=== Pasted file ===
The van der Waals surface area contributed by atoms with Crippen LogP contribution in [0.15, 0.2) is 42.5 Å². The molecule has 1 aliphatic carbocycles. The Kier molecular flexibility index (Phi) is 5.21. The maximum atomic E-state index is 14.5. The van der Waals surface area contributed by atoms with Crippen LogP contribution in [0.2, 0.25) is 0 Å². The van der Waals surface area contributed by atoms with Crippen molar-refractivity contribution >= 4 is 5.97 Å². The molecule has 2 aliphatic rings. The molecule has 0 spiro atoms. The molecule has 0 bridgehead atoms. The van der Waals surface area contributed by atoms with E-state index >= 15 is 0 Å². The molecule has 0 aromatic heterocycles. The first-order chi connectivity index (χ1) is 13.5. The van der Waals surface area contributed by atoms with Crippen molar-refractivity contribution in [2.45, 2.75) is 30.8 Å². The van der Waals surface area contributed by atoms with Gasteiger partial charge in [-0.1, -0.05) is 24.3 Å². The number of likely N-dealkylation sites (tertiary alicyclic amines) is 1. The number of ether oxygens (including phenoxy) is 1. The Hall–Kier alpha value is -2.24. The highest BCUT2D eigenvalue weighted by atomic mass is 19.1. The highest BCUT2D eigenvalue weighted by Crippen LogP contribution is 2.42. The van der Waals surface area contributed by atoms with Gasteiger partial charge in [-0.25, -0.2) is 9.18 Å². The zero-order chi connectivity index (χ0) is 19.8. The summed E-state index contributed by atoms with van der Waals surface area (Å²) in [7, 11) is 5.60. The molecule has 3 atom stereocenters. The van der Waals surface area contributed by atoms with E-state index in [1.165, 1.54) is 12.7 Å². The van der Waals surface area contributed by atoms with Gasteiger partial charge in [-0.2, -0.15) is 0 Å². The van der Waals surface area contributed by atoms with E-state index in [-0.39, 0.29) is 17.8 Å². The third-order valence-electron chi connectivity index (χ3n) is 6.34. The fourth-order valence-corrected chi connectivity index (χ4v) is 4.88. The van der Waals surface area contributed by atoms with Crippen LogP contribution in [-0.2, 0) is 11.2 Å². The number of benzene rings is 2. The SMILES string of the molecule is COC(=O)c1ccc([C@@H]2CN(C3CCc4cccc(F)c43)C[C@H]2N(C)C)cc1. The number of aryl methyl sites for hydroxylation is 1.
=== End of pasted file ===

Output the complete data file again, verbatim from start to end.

The van der Waals surface area contributed by atoms with Crippen LogP contribution in [0.15, 0.2) is 42.5 Å². The molecule has 1 aliphatic carbocycles. The Kier molecular flexibility index (Phi) is 5.21. The maximum atomic E-state index is 14.5. The van der Waals surface area contributed by atoms with Crippen LogP contribution in [0.2, 0.25) is 0 Å². The van der Waals surface area contributed by atoms with Crippen molar-refractivity contribution >= 4 is 5.97 Å². The molecule has 2 aliphatic rings. The molecule has 0 spiro atoms. The molecule has 0 bridgehead atoms. The van der Waals surface area contributed by atoms with E-state index >= 15 is 0 Å². The molecule has 0 aromatic heterocycles. The first-order chi connectivity index (χ1) is 13.5. The van der Waals surface area contributed by atoms with Crippen molar-refractivity contribution in [2.45, 2.75) is 30.8 Å². The van der Waals surface area contributed by atoms with Gasteiger partial charge in [-0.1, -0.05) is 24.3 Å². The number of likely N-dealkylation sites (tertiary alicyclic amines) is 1. The number of ether oxygens (including phenoxy) is 1. The Hall–Kier alpha value is -2.24. The highest BCUT2D eigenvalue weighted by atomic mass is 19.1. The highest BCUT2D eigenvalue weighted by Crippen LogP contribution is 2.42. The van der Waals surface area contributed by atoms with Gasteiger partial charge in [-0.25, -0.2) is 9.18 Å². The zero-order chi connectivity index (χ0) is 19.8. The summed E-state index contributed by atoms with van der Waals surface area (Å²) in [7, 11) is 5.60. The molecule has 3 atom stereocenters. The van der Waals surface area contributed by atoms with E-state index in [1.165, 1.54) is 12.7 Å². The van der Waals surface area contributed by atoms with Gasteiger partial charge in [-0.2, -0.15) is 0 Å². The van der Waals surface area contributed by atoms with E-state index in [-0.39, 0.29) is 17.8 Å². The third-order valence-electron chi connectivity index (χ3n) is 6.34. The fourth-order valence-corrected chi connectivity index (χ4v) is 4.88. The van der Waals surface area contributed by atoms with Crippen LogP contribution in [-0.2, 0) is 11.2 Å². The number of benzene rings is 2. The SMILES string of the molecule is COC(=O)c1ccc([C@@H]2CN(C3CCc4cccc(F)c43)C[C@H]2N(C)C)cc1. The number of aryl methyl sites for hydroxylation is 1.